Giants will need more than just pitching
Superb starters alone not enough to knock off Phillies
PHILADELPHIA -- For the Giants to derail the favored Phillies' trip to a third consecutive National League pennant, they're going to need more than superb starting pitching.
Oh, Tim Lincecum, Jonathan Sanchez and Matt Cain are virtual equals to Roy Halladay, Roy Oswalt and Cole Hamels.
What the Giants don't have is the playoff experience the Phillies bring to the best-of-seven NL Championship Series, which begins Saturday night at Citizens Bank Park (7:30 ET, FOX, Postseason.TV).
With the teams evenly matched in most categories, that experience could be the most important ingredient the Phillies possess. This is Philadelphia's fourth consecutive trip to the postseason, and the club has made it to the World Series the past two years.
"You cannot underestimate experience," said Phillies shortstop Jimmy Rollins. "The first year, we were just happy to get there. Then, we got the hang of it and know what to expect."
It should be mentioned that six of the Giants have World Series rings and a few others have tasted the postseason.
Even though the NLCS is seven games, the importance of the first game cannot be underestimated, especially for a team that lacks the Phillies' experience.
For that reason, the opener will be even more important for the Giants. If they take Game 1, they will have done it against Halladay, a tremendous confidence builder for them.
To win the classic matchup between Halladay and Lincecum would be enormous.
The Giants' hitters must be patient against the Phillies' ace, who tossed a no-hitter against the Cincinnati Reds in Game 1 of the NL Division Series.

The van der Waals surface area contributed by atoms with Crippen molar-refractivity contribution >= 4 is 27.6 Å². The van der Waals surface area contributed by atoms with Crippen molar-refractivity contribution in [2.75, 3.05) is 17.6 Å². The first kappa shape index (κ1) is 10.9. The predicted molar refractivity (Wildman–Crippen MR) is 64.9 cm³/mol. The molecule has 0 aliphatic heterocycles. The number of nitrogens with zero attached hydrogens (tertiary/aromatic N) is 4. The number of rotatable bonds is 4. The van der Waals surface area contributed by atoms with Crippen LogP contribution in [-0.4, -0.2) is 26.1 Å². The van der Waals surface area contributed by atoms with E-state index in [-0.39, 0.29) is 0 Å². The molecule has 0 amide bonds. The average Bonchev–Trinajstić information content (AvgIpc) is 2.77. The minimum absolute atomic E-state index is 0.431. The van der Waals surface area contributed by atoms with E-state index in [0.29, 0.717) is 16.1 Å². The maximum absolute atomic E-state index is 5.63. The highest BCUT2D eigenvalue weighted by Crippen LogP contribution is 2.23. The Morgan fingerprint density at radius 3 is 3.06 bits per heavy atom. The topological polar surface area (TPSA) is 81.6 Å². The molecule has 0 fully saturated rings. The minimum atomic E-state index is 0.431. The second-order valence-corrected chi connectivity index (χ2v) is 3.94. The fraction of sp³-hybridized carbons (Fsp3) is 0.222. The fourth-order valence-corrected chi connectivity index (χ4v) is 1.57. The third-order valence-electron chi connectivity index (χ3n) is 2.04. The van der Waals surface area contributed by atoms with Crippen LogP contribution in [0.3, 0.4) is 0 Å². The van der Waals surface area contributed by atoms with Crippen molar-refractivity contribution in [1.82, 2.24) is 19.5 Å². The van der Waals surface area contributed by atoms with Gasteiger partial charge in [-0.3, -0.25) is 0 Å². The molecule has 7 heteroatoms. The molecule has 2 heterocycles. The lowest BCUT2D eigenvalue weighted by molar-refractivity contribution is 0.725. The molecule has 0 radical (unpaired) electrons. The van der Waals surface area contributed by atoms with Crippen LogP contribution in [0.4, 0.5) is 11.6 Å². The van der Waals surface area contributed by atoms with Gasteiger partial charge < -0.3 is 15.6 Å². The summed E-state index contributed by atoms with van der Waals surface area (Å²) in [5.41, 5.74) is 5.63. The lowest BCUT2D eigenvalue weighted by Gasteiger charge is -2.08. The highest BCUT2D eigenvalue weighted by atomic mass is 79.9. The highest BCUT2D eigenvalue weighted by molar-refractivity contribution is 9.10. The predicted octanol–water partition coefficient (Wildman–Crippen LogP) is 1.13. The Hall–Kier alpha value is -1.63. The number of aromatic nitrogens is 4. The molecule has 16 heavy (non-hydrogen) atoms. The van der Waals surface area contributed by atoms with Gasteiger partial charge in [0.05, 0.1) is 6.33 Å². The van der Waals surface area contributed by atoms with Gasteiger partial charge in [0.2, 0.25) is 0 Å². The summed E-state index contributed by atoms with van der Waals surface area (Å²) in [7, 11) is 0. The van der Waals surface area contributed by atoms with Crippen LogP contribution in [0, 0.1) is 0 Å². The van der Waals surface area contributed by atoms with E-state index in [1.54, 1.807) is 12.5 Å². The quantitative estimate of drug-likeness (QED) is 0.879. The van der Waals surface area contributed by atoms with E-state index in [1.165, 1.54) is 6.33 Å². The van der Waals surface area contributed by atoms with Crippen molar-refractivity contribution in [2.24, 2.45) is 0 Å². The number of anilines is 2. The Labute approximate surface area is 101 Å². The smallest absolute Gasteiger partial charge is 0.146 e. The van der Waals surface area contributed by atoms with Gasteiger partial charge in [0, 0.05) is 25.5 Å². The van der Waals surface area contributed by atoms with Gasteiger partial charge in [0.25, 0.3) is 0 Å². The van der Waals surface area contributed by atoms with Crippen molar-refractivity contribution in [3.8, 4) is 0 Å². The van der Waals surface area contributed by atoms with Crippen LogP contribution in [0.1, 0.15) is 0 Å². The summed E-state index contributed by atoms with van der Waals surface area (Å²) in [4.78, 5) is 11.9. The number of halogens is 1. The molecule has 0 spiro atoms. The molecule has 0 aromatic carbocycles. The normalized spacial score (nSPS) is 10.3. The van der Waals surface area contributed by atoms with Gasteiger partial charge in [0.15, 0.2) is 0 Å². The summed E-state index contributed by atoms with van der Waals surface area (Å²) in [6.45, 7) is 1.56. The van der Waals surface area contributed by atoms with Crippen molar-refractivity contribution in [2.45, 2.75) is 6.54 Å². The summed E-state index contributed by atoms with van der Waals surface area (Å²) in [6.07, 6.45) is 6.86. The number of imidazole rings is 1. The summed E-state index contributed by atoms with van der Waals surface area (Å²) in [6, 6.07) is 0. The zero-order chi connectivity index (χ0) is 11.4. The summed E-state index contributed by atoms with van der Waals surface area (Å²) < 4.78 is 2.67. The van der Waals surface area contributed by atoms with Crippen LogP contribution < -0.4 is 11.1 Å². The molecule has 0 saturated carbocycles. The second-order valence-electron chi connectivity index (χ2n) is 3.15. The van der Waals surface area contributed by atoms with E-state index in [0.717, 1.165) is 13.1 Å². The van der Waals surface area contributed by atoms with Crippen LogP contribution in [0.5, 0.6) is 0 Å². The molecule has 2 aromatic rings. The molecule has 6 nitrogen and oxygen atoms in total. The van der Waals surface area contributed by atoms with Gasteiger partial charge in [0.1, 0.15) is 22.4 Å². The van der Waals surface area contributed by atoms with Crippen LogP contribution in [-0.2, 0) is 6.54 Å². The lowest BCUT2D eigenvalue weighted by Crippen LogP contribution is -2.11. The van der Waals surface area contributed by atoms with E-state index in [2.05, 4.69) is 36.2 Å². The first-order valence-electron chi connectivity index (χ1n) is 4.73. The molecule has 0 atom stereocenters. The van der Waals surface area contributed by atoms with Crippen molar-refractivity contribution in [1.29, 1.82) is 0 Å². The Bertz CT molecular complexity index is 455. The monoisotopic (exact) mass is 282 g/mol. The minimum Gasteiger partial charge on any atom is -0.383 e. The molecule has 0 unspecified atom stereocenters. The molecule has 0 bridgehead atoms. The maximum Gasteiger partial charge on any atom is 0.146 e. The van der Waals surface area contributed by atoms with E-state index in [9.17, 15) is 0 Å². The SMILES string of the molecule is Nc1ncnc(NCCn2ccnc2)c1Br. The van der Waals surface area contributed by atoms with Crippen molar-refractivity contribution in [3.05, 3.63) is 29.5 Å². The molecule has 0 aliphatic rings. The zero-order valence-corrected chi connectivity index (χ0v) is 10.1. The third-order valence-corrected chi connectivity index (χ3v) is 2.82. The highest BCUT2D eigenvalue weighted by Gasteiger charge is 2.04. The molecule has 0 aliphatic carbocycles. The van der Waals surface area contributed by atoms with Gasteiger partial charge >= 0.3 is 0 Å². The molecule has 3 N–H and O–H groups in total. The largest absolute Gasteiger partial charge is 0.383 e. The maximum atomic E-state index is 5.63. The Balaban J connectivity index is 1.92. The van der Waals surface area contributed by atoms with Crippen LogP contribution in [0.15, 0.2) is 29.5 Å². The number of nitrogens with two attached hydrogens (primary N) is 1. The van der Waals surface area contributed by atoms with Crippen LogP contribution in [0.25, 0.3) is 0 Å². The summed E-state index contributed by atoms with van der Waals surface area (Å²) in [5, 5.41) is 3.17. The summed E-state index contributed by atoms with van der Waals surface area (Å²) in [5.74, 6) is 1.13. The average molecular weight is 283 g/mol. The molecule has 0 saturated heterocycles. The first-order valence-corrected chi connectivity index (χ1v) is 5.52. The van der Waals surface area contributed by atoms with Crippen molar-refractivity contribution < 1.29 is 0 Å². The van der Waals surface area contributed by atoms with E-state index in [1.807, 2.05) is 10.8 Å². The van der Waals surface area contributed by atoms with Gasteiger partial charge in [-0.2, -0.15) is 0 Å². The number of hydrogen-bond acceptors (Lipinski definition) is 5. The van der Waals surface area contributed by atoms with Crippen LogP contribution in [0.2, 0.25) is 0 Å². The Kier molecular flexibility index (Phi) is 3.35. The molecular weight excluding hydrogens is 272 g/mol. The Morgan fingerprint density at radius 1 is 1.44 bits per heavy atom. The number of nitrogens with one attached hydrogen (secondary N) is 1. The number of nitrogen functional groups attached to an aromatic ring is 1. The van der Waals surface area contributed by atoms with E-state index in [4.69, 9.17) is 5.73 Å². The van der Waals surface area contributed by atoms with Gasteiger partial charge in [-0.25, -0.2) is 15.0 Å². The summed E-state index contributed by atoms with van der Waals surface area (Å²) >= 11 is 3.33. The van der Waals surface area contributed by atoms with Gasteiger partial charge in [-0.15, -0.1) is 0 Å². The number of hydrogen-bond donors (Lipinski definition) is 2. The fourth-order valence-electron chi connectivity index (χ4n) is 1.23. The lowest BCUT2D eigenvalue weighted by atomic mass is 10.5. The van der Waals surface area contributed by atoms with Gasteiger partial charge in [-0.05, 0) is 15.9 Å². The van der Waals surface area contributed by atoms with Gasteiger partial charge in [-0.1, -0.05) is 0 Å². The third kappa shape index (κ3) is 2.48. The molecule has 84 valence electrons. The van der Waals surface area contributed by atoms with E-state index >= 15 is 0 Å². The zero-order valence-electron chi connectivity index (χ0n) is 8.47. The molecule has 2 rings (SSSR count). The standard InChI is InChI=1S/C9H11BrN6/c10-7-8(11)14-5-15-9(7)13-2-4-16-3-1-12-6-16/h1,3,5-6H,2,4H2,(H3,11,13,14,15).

In that 4-0 victory, Halladay's first pitch to 25 of the 28 batters he faced was a strike. Knowing how he dissects hitters will make it difficult for the Giants to be patient at the plate, waiting for a hittable pitch.
"He has tremendous command in the strike zone, a great competitor," said Giants manager Bruce Bochy. "He's coming off a great game. As baseball fans, we should all love this matchup and look forward to it."
Cody Ross, who homered, doubled and drove in three runs in the Giants' NLDS elimination of Atlanta, said waiting on a pitcher like Halladay is almost impossible.
"We tried that against Derek Lowe in Atlanta," he said. "Our game plan was to go in, try to make him work and get his pitch count up early. He wasn't having any part of it. He was going strike one, strike two and then nibbling off the plate. We were swinging at it and out in three pitches.
"With Halladay, you can't go up there and think, 'I'm going to work the count.' You have to look for a pitch to hit, and when you get it, you can't miss it. And hopefully it finds a hole. But, really, you aren't going to get a lot of those pitches."
If this, in fact, turns out to be a series dominated by starting pitching, the Giants will have an excellent chance of winning if they're able to stay even with the Phillies.
My theory here is that there probably won't be a lot of scoring against the starters, but once the games are turned over to the bullpens, the Giants have a huge edge.